Announced in Nature, the ERGA (European Reference Genome Atlas) initiative is a pan-European scientific response to the current threats to biodiversity. The consortium of researchers, which includes UNamur researchers from Alice Dennis' team, is coordinating the production of a database of reference genomes to better understand and preserve European biodiversity.
The genome is the set of chromosomes and genes of a species or individual. Reference genomes provide the most complete overview of the genetic base that makes up each species and are a powerful resource for understanding how biodiversity works.
We are concentrating on developing high-quality genomes because they are invaluable for making comparisons between populations and species, leading directly to improved biodiversity monitoring.
ERGA, the genome under the microscope
The mission of the ERGA community is guided by the fundamental principles of FAIR and CARE (*):
- Scientific excellence
- Distributed infrastructure
- Balanced taxonomic, geographic and habitat representation
- Inclusive and socially diverse practices
- Data generation and publication
- Prioritisation of species requiring urgent attention.
* The CARE Principles complement the existing FAIR Principles, which require data to be discoverable, accessible, interoperable, and reusable. While the FAIR principles aim to facilitate the sharing and re-use of data, the CARE principles ensure the ethical use of data.
ERGA is supported by Horizon Europe under the Biodiversity, Circular Economy and Environment program (REA.B.3, BGE 101059492).
"As chair of the annotation committee, this is my main focus. Annotation is very important because it allows us to identify the different functional parts of a genome: which part produces proteins, which are the repetitive elements, etc. Without annotation, a genome is just a bunch of letters!", explains Alice Dennis.
"ERGA has been funded by Horizon Europe for almost a year, but we launched a pilot project before that. As part of this pilot project, researchers from 34 European countries worked together to produce 98 new reference genomes. It was a truly impressive effort! I mainly helped coordinate the types of data to be produced, in particular gene expression data for annotation, and produced recommended annotation pipelines. The publication of this project will be submitted soon."
ILEE, an institute to anticipate environmental challenges
The ILEE institute brings together researchers with a wide range of skills in basic and applied sciences, enabling it to make a significant contribution to understanding the evolution of life and current and future environmental challenges, as well as to improving the quality of life and finding sustainable solutions, from an ecological, technological, socio-economic, and historical/cultural point of view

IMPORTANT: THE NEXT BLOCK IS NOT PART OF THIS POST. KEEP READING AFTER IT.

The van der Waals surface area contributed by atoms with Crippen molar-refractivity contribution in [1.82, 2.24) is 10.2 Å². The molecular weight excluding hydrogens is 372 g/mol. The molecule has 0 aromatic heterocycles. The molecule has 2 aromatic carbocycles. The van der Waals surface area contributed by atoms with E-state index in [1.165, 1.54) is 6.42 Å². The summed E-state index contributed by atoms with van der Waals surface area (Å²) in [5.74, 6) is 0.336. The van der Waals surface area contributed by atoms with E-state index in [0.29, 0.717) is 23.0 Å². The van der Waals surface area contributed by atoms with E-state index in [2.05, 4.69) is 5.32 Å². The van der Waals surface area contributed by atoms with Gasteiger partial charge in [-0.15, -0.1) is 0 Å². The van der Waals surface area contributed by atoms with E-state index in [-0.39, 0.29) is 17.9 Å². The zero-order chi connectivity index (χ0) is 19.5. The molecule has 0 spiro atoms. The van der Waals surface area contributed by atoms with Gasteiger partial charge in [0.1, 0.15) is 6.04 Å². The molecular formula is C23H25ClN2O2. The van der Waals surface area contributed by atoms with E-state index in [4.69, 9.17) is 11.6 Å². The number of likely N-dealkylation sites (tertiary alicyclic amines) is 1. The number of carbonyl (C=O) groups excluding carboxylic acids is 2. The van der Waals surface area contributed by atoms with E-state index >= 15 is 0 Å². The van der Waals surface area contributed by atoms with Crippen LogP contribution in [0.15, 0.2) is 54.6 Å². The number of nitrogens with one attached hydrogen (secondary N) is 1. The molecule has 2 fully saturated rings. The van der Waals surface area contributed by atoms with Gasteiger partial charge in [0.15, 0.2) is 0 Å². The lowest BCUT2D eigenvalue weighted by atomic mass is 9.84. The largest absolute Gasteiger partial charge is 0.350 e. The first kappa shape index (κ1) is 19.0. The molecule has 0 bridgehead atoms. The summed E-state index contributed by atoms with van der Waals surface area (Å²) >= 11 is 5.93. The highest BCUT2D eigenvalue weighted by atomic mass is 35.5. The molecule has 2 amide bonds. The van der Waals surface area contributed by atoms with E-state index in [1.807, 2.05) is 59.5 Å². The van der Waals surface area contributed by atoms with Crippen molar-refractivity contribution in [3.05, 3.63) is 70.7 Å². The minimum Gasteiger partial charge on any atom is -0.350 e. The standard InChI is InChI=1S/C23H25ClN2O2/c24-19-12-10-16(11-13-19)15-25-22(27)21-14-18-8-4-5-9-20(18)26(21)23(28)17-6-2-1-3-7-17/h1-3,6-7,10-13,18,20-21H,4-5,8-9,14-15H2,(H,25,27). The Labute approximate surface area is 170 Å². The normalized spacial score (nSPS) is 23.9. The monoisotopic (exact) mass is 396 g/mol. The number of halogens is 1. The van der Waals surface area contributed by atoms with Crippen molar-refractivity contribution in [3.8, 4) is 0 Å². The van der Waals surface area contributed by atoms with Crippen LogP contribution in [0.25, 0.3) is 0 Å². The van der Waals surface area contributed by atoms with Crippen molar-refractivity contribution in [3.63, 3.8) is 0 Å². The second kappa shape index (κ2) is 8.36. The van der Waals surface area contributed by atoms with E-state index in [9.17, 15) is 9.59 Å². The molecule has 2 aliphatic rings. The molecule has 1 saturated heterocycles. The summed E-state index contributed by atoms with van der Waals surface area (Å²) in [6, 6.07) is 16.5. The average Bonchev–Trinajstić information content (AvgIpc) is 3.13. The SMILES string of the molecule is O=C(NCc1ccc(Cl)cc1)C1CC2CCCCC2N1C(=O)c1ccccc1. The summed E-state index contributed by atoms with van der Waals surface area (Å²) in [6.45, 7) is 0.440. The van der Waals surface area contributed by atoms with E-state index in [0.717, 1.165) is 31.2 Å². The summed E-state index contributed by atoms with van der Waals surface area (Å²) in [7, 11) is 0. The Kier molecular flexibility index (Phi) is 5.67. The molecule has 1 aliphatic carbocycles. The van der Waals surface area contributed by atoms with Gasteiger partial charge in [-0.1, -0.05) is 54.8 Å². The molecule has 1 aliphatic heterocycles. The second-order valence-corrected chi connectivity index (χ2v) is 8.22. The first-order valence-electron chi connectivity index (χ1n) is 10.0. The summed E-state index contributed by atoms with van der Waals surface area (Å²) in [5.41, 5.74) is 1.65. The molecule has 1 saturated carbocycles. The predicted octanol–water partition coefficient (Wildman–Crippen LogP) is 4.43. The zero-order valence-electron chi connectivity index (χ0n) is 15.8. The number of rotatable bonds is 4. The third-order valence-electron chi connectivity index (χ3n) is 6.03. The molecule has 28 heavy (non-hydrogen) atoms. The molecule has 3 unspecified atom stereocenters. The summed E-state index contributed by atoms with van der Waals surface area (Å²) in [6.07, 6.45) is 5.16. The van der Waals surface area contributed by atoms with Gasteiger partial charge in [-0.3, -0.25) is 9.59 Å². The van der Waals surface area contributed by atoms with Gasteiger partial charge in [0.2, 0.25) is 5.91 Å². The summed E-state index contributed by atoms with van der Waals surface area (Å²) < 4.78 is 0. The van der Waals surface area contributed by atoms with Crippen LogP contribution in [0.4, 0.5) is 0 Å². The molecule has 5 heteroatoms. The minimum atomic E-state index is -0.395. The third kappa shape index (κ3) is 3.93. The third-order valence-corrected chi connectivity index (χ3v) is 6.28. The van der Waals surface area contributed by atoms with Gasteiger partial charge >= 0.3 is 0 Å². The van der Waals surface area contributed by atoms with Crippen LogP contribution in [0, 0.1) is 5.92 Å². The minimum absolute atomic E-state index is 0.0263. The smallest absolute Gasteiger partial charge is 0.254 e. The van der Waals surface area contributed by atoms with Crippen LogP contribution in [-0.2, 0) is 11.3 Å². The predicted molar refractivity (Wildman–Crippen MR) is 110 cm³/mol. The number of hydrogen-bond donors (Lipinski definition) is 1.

Within the 'Evolution, Adaptation and Biodiversity' cluster, Alice Dennis' team is carrying out comparative work to identify hidden biodiversity, identify the loss of diversity and the populations most at risk of extinction, and understand the genomic basis of adaptation to the environment.
Her laboratory studies how wild animals (mainly small invertebrates such as snails and insects) evolve to adapt to new temperatures, integrating several areas of research, including physiology, field studies and genetics.
Alice Dennis has been involved with ERGA since January 2021. She is also using the network to reach and involve people working on molluscs. To facilitate the exchange of data, she sits on the EBP annotation committee, which has just published the first set of guidelines, which will be reproduced at the ERGA. She also coordinates training sessions, mainly online.
In November 2023, the ERGA annotation team will be taking part in a BioHackathon in Barcelona, organised by Elixir, a European life sciences infrastructure that brings together scientists from 23 countries and more than 250 research institutes. It enables researchers to access and analyse life sciences data to improve the value and impact of life sciences research on public health, the environment, and the economy. The researchers are delighted to be taking part in this hackathon. They hope to go on to produce a publication and a 'containerised' set of computer programmes that will help streamline annotation projects.
Alice Dennis will also be organising an EMBO "Workshop to establish state-of-the-art mollusc genomics" in May 2024.
ERGA is also a participatory project. Members of the public can even suggest species to be sequenced. The second call has been launched and will close on 1 October 2023.